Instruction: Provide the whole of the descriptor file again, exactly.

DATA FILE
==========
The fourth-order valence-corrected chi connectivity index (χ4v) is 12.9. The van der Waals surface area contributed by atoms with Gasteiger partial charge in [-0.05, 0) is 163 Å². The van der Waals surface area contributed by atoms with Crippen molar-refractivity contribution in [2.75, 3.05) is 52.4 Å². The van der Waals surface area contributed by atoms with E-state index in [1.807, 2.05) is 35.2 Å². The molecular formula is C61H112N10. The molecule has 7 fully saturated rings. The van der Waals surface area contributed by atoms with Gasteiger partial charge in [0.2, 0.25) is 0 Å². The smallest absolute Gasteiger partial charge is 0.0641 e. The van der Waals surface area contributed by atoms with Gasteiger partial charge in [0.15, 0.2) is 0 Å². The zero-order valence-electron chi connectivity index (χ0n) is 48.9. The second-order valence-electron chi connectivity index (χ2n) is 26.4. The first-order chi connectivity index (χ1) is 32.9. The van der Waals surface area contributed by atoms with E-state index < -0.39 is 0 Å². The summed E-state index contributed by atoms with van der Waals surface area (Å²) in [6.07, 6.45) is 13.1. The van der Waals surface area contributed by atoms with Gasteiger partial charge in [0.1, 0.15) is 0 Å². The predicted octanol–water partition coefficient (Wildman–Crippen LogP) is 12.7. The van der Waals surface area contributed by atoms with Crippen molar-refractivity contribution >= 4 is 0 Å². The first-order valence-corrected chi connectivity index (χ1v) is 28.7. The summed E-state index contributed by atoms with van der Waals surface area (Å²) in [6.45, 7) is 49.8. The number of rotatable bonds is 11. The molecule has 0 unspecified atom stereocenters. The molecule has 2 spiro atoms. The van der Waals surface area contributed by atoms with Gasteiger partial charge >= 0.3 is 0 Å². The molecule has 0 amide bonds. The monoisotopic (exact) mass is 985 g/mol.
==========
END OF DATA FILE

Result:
The fourth-order valence-corrected chi connectivity index (χ4v) is 12.9. The van der Waals surface area contributed by atoms with Gasteiger partial charge in [-0.05, 0) is 163 Å². The van der Waals surface area contributed by atoms with Crippen molar-refractivity contribution in [2.75, 3.05) is 52.4 Å². The van der Waals surface area contributed by atoms with E-state index in [1.807, 2.05) is 35.2 Å². The molecular formula is C61H112N10. The molecule has 7 fully saturated rings. The van der Waals surface area contributed by atoms with Gasteiger partial charge in [0.2, 0.25) is 0 Å². The smallest absolute Gasteiger partial charge is 0.0641 e. The van der Waals surface area contributed by atoms with Gasteiger partial charge in [0.15, 0.2) is 0 Å². The zero-order valence-electron chi connectivity index (χ0n) is 48.9. The second-order valence-electron chi connectivity index (χ2n) is 26.4. The first-order chi connectivity index (χ1) is 32.9. The van der Waals surface area contributed by atoms with E-state index < -0.39 is 0 Å². The summed E-state index contributed by atoms with van der Waals surface area (Å²) in [6.07, 6.45) is 13.1. The van der Waals surface area contributed by atoms with Gasteiger partial charge in [0.1, 0.15) is 0 Å². The predicted octanol–water partition coefficient (Wildman–Crippen LogP) is 12.7. The van der Waals surface area contributed by atoms with Crippen molar-refractivity contribution >= 4 is 0 Å². The first-order valence-corrected chi connectivity index (χ1v) is 28.7. The summed E-state index contributed by atoms with van der Waals surface area (Å²) in [6.45, 7) is 49.8. The number of rotatable bonds is 11. The molecule has 0 unspecified atom stereocenters. The molecule has 2 spiro atoms. The van der Waals surface area contributed by atoms with Gasteiger partial charge >= 0.3 is 0 Å². The molecule has 0 amide bonds. The monoisotopic (exact) mass is 985 g/mol.